House committee targets RNC e-mail records

The House Judiciary Committee late Thursday sent a detailed request to the Republican National Committee asking for all e-mails that can be found on its servers generated by federal employees relating to the firing of several U.S. attorneys. The letter was scheduled to be posted to the committee's Web site sometime Friday afternoon.

The request to RNC followed by just a day the committee's subpoena to Attorney General Alberto Gonzales for similar electronic information.

Committee Chairman John Conyers Jr. (D-Mich.) and Linda Sanchez (D-Calif.), chairwoman of the Judiciary subcommittee on commercial and administrative law, asked that the information be provided by the close of business April 20.

In the request, Conyers and Sanchez advised RNC not to delay meeting the committee's request in order to meet a similar request from the White House.

'We would consider that to be an unjustified delay in responding to our request and potentially as an obstruction of our investigation, and we urge you not to follow that course,' they wrote.

The request, the earlier subpoena and requests from the Senate Judiciary and the House Oversight and Government Reform committees, also made earlier this week, all stem from the White House's acknowledgement that an unknown number of e-mails have been lost by the White House e-mail archives, though the e-mail system is supposed to automatically archive everything, in accordance with the Presidential Records Act.

The push to get the records was bolstered by the confirmation that about 50 current and former White House employees used nongovernmental e-mail accounts hosted by RNC. Some e-mails released by the Justice Department in the course of the widening investigation have revealed the existence of these accounts, using domains such as ',' '' and ''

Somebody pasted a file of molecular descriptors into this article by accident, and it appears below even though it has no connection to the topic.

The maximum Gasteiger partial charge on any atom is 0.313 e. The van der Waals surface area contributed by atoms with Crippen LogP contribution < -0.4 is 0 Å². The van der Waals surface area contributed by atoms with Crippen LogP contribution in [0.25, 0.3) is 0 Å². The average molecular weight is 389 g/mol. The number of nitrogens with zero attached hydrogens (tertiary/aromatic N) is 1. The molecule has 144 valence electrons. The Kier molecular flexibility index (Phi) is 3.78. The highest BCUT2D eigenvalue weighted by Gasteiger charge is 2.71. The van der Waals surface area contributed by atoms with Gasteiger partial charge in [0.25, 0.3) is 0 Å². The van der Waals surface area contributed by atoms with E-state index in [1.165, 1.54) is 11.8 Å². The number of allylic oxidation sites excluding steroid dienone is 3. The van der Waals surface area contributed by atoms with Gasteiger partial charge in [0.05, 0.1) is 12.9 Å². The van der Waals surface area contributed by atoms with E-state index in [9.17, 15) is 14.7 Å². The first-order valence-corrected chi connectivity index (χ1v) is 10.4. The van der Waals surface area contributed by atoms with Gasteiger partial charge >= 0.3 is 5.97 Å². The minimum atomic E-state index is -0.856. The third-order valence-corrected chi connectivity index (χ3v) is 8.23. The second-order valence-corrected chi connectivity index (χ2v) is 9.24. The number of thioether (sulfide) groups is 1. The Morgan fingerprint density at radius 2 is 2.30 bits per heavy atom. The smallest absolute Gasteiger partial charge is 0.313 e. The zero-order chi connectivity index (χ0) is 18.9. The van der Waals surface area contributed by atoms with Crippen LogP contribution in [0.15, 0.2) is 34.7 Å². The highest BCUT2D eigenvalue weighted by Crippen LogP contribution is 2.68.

A Judiciary Committee spokesman said Conyers and Sanchez 'will not sit idly by while the truth about the U.S. attorney matter disappears into cyberspace.'

None of the committees has yet asked to do a forensic examination on the hardware ' servers, PCs, PDAs, cell phones, etc. ' used by the White House, RNC, Justice Department or any other federal agencies.

But Conyers and Sanchez left that possibility open: 'To the extent that you [RNC] take the position that deleted e-mails cannot be retrieved, we must insist that, at the very least, technical experts working with us have the opportunity to question and work with RNC personnel to seek such recovery.'


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